Press Release | 31-01-2013
Guarani Brazil Indigenous Peoples Agrofuels

Brazil: First Step Taken Towards Recognition of Indigenous Lands of Guarani-Kaiowá

Victory for indigenous Guarani-Kaiowá of Brazil.

Guarani women

Heidelberg/Goiania, 31 January 2013 - The year 2013 begins hopefully for the arduous struggle of the indigenous Guarani-Kaiowá people of Mato Grosso do Sul, Brazil.

On January 8 the Official Gazette published the Order of the President of the National Indian Foundation, Funai, which recognized Iguatemipegua I, an area of about 41,571 hectares within the municipality of Iguatemi, MS, as being the traditional territory of the Guarani-Kaiowá.  

According to the study commissioned by Funai, the area is home to approximately 1,793 indigenous inhabitants within nine tekohas or sacred territories. This includes 170 indigenous people from the tekoha of Pyelito Kue, who published a letter at the end of last year, largely misconstrued to be a threat of mass suicide, which announced their resistance to the threat of eviction generating sympathy among the Brazilian population and capturing the attention of the international community.  

FIAN Brazil, with the support of FIAN International and many of its national sections, has been following the case of the Guarani-Kaiowá since 2005. Working with the public prosecutor and alongside organizations such as CIMI and Justiça Global, FIAN has successfully increased visibility for the cause as well as put pressure upon the national and international responsible bodies, especially through monitoring of the Terms of Adjustment of Conduct (TAC). The TAC is an agreement signed in 2007 by Funai and the Public Ministry Prosecutors, and witnessed by indigenous groups, that determines the work of 6 groups in preparing a report on the identification and demarcation of 36 tekohas.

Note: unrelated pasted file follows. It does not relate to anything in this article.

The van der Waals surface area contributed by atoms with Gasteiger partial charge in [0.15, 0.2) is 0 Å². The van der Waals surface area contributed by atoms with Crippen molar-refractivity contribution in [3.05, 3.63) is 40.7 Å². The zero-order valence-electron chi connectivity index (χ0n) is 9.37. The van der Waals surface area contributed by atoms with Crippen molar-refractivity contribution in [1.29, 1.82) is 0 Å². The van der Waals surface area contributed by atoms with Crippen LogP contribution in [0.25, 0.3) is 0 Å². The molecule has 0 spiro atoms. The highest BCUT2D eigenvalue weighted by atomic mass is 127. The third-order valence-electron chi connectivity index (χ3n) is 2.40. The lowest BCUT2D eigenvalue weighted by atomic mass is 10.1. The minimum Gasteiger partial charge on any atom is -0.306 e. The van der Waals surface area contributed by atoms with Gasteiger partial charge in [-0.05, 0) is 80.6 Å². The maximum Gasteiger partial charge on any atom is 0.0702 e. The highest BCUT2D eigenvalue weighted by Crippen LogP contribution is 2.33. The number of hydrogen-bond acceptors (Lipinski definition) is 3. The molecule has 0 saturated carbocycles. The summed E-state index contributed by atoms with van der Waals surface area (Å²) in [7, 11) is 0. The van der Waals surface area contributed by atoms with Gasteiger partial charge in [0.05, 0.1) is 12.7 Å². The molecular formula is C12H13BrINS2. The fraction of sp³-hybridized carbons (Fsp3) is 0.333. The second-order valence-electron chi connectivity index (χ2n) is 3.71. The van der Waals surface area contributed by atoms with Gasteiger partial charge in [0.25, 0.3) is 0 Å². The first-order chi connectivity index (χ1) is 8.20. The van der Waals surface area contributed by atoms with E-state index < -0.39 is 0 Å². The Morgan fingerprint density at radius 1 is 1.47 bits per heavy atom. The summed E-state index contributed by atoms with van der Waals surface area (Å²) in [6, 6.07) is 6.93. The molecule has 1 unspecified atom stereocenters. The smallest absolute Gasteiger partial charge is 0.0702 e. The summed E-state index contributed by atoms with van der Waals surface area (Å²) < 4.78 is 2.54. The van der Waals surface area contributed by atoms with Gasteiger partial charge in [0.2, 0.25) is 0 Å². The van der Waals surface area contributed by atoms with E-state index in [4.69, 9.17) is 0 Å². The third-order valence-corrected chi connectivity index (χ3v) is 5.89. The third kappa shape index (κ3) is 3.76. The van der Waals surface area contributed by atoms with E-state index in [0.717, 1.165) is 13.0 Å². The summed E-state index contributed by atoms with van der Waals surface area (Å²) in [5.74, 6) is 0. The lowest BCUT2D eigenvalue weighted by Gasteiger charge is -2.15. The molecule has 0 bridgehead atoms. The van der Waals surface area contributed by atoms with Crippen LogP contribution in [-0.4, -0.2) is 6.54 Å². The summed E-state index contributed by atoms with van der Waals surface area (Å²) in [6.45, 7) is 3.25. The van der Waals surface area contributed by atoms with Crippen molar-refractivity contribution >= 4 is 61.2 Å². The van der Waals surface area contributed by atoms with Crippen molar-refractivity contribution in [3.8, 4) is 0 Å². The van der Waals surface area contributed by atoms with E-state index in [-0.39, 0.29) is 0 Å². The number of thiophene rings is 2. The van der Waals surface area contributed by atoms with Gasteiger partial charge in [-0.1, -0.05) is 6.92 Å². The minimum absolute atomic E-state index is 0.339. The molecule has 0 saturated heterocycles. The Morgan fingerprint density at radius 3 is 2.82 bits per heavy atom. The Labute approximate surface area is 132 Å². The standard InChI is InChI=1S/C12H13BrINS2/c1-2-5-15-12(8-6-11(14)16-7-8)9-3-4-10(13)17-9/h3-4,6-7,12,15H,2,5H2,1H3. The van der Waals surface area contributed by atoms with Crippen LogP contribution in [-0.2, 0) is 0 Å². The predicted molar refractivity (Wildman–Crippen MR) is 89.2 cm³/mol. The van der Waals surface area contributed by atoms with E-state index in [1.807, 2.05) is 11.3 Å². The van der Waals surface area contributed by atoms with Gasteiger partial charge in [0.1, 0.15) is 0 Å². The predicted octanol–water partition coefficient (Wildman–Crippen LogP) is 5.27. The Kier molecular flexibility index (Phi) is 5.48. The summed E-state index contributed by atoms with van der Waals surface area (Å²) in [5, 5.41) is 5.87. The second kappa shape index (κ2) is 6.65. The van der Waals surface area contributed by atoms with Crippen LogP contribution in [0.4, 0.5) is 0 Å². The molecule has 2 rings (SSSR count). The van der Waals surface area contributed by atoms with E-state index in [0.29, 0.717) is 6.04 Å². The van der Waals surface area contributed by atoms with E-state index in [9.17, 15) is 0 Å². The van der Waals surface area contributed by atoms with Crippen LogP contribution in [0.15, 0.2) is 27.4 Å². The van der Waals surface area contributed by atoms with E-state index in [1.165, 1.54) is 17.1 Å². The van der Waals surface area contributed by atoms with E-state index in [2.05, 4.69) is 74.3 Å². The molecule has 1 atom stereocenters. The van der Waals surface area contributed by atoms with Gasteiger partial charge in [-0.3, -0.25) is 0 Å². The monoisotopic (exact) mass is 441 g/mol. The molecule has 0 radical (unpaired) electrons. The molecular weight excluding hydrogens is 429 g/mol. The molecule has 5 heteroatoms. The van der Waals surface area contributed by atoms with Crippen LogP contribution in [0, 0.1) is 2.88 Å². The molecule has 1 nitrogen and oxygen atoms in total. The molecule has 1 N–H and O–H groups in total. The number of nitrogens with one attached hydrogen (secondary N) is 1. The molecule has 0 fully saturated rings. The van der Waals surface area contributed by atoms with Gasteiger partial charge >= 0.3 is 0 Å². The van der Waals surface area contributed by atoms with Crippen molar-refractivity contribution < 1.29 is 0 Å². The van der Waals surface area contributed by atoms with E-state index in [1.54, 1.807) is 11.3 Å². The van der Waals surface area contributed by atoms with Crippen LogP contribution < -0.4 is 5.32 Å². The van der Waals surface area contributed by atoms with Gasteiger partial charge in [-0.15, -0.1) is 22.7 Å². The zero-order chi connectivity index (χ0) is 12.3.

The Order of January 8 is the first of the reports to come from the working groups, which were originally scheduled to be published in June 2009. This order constitutes a small but important step in the demarcation process of Guarani territories. It is worth noting that this victory is the result of years of resistance by the Guarani people, supported by social organizations and, as was reflected in demonstrations in over 50 cities and appeals on the Internet, by the national and international community as a whole.  

The ultimate demarcation of the Iguatemipegua I land depends on the final opinion of the Funai to the Ministry of Justice, which is expected to be published after the deadline for contesting the report expires, 90 days from the date of the original publication.  

There is still a long way to go in this struggle, not only in relation to the Iguatemipegua land, but for all Guarani territories. Thus, it is necessary to maintain visibility and solidarity with Guarani-Kaiowá so that their human rights and sacred territories can be protected.  In this way, 2013 can continue to be a year of victories.  

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